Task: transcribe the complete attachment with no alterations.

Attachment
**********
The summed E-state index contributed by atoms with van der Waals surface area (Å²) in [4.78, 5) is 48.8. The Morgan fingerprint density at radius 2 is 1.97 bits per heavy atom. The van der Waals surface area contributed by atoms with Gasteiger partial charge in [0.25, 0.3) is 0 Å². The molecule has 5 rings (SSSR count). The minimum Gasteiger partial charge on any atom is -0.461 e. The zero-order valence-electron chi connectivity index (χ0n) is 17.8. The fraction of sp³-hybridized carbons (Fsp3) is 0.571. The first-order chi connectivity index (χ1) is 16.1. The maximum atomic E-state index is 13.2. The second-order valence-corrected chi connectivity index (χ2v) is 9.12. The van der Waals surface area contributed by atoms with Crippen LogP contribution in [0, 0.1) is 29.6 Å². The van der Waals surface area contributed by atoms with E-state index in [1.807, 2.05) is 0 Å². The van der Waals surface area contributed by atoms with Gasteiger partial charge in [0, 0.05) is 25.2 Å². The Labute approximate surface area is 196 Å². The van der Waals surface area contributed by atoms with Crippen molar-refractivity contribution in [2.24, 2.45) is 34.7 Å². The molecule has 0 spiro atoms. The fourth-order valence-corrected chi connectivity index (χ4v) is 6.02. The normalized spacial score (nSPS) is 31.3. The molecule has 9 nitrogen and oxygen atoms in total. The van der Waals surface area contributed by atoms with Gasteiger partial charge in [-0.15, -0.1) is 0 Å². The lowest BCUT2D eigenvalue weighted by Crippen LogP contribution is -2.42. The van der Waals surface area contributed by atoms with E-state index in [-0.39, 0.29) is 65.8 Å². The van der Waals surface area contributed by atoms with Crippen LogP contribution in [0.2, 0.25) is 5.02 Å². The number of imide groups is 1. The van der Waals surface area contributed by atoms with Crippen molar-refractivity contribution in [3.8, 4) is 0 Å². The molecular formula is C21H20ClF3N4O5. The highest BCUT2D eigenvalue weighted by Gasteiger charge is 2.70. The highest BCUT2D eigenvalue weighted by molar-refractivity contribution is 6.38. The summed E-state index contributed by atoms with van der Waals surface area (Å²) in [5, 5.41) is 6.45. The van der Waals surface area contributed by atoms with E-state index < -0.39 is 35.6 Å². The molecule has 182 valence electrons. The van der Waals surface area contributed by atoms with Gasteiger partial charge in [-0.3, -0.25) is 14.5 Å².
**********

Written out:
The summed E-state index contributed by atoms with van der Waals surface area (Å²) in [4.78, 5) is 48.8. The Morgan fingerprint density at radius 2 is 1.97 bits per heavy atom. The van der Waals surface area contributed by atoms with Gasteiger partial charge in [0.25, 0.3) is 0 Å². The molecule has 5 rings (SSSR count). The minimum Gasteiger partial charge on any atom is -0.461 e. The zero-order valence-electron chi connectivity index (χ0n) is 17.8. The fraction of sp³-hybridized carbons (Fsp3) is 0.571. The first-order chi connectivity index (χ1) is 16.1. The maximum atomic E-state index is 13.2. The second-order valence-corrected chi connectivity index (χ2v) is 9.12. The van der Waals surface area contributed by atoms with Crippen LogP contribution in [0, 0.1) is 29.6 Å². The van der Waals surface area contributed by atoms with E-state index in [1.807, 2.05) is 0 Å². The van der Waals surface area contributed by atoms with Gasteiger partial charge in [0, 0.05) is 25.2 Å². The Labute approximate surface area is 196 Å². The van der Waals surface area contributed by atoms with Crippen molar-refractivity contribution in [2.24, 2.45) is 34.7 Å². The molecule has 0 spiro atoms. The fourth-order valence-corrected chi connectivity index (χ4v) is 6.02. The normalized spacial score (nSPS) is 31.3. The molecule has 9 nitrogen and oxygen atoms in total. The van der Waals surface area contributed by atoms with Gasteiger partial charge in [-0.15, -0.1) is 0 Å². The lowest BCUT2D eigenvalue weighted by Crippen LogP contribution is -2.42. The van der Waals surface area contributed by atoms with E-state index in [-0.39, 0.29) is 65.8 Å². The van der Waals surface area contributed by atoms with Crippen LogP contribution in [0.2, 0.25) is 5.02 Å². The number of imide groups is 1. The van der Waals surface area contributed by atoms with Crippen molar-refractivity contribution in [3.8, 4) is 0 Å². The molecular formula is C21H20ClF3N4O5. The highest BCUT2D eigenvalue weighted by Gasteiger charge is 2.70. The highest BCUT2D eigenvalue weighted by molar-refractivity contribution is 6.38. The summed E-state index contributed by atoms with van der Waals surface area (Å²) in [5, 5.41) is 6.45. The van der Waals surface area contributed by atoms with E-state index < -0.39 is 35.6 Å². The molecule has 182 valence electrons. The van der Waals surface area contributed by atoms with Gasteiger partial charge in [-0.3, -0.25) is 14.5 Å².